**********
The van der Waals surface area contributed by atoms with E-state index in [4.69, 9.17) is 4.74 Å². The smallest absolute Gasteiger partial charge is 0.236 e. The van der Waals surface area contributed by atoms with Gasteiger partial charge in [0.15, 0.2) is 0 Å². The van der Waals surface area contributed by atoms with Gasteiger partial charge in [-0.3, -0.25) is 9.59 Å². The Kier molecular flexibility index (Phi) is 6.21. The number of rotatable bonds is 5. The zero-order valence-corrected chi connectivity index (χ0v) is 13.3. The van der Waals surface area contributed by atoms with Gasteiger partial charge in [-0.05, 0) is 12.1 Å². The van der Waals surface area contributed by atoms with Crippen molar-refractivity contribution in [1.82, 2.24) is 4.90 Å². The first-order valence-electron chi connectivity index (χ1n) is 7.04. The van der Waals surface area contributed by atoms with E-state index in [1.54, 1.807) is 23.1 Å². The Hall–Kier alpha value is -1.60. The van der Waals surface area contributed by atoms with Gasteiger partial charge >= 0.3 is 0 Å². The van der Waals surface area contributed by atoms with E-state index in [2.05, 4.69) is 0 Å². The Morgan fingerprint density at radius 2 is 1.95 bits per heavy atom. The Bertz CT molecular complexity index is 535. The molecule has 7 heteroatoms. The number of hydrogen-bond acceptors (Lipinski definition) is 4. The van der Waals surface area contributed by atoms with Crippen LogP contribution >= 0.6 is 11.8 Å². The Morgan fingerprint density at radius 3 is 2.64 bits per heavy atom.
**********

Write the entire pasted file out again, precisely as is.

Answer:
The van der Waals surface area contributed by atoms with E-state index in [4.69, 9.17) is 4.74 Å². The smallest absolute Gasteiger partial charge is 0.236 e. The van der Waals surface area contributed by atoms with Gasteiger partial charge in [0.15, 0.2) is 0 Å². The van der Waals surface area contributed by atoms with Gasteiger partial charge in [-0.3, -0.25) is 9.59 Å². The Kier molecular flexibility index (Phi) is 6.21. The number of rotatable bonds is 5. The zero-order valence-corrected chi connectivity index (χ0v) is 13.3. The van der Waals surface area contributed by atoms with Gasteiger partial charge in [-0.05, 0) is 12.1 Å². The van der Waals surface area contributed by atoms with Crippen molar-refractivity contribution in [1.82, 2.24) is 4.90 Å². The first-order valence-electron chi connectivity index (χ1n) is 7.04. The van der Waals surface area contributed by atoms with E-state index in [1.54, 1.807) is 23.1 Å². The Hall–Kier alpha value is -1.60. The van der Waals surface area contributed by atoms with Gasteiger partial charge >= 0.3 is 0 Å². The van der Waals surface area contributed by atoms with E-state index in [2.05, 4.69) is 0 Å². The Morgan fingerprint density at radius 2 is 1.95 bits per heavy atom. The Bertz CT molecular complexity index is 535. The molecule has 7 heteroatoms. The number of hydrogen-bond acceptors (Lipinski definition) is 4. The van der Waals surface area contributed by atoms with Crippen LogP contribution >= 0.6 is 11.8 Å². The Morgan fingerprint density at radius 3 is 2.64 bits per heavy atom.